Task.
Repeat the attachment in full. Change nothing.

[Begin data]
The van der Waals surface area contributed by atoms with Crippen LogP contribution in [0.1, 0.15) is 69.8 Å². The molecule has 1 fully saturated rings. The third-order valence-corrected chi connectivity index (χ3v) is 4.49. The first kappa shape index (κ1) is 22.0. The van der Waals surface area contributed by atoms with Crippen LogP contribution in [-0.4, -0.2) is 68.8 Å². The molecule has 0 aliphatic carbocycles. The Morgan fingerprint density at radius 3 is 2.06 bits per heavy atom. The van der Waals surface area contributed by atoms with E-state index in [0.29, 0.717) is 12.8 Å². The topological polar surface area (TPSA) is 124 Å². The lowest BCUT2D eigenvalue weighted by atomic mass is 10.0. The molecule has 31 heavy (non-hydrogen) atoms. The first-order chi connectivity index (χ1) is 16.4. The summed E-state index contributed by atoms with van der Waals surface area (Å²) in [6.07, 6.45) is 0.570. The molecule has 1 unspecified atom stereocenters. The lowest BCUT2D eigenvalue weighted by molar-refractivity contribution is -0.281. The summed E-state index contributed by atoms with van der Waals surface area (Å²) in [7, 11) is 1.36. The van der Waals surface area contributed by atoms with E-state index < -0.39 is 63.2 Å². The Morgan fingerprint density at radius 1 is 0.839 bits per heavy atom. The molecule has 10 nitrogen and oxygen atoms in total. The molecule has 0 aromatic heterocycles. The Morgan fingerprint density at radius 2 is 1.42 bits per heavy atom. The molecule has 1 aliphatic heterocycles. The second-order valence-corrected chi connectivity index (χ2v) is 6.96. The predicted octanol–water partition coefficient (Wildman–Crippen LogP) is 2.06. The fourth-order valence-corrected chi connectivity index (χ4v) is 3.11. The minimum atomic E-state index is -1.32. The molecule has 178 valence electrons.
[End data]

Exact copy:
The van der Waals surface area contributed by atoms with Crippen LogP contribution in [0.1, 0.15) is 69.8 Å². The molecule has 1 fully saturated rings. The third-order valence-corrected chi connectivity index (χ3v) is 4.49. The first kappa shape index (κ1) is 22.0. The van der Waals surface area contributed by atoms with Crippen LogP contribution in [-0.4, -0.2) is 68.8 Å². The molecule has 0 aliphatic carbocycles. The Morgan fingerprint density at radius 3 is 2.06 bits per heavy atom. The van der Waals surface area contributed by atoms with E-state index in [0.29, 0.717) is 12.8 Å². The topological polar surface area (TPSA) is 124 Å². The lowest BCUT2D eigenvalue weighted by atomic mass is 10.0. The molecule has 31 heavy (non-hydrogen) atoms. The first-order chi connectivity index (χ1) is 16.4. The summed E-state index contributed by atoms with van der Waals surface area (Å²) in [6.07, 6.45) is 0.570. The molecule has 1 unspecified atom stereocenters. The lowest BCUT2D eigenvalue weighted by molar-refractivity contribution is -0.281. The summed E-state index contributed by atoms with van der Waals surface area (Å²) in [7, 11) is 1.36. The van der Waals surface area contributed by atoms with E-state index < -0.39 is 63.2 Å². The Morgan fingerprint density at radius 1 is 0.839 bits per heavy atom. The molecule has 10 nitrogen and oxygen atoms in total. The molecule has 0 aromatic heterocycles. The Morgan fingerprint density at radius 2 is 1.42 bits per heavy atom. The molecule has 1 aliphatic heterocycles. The second-order valence-corrected chi connectivity index (χ2v) is 6.96. The predicted octanol–water partition coefficient (Wildman–Crippen LogP) is 2.06. The fourth-order valence-corrected chi connectivity index (χ4v) is 3.11. The minimum atomic E-state index is -1.32. The molecule has 178 valence electrons.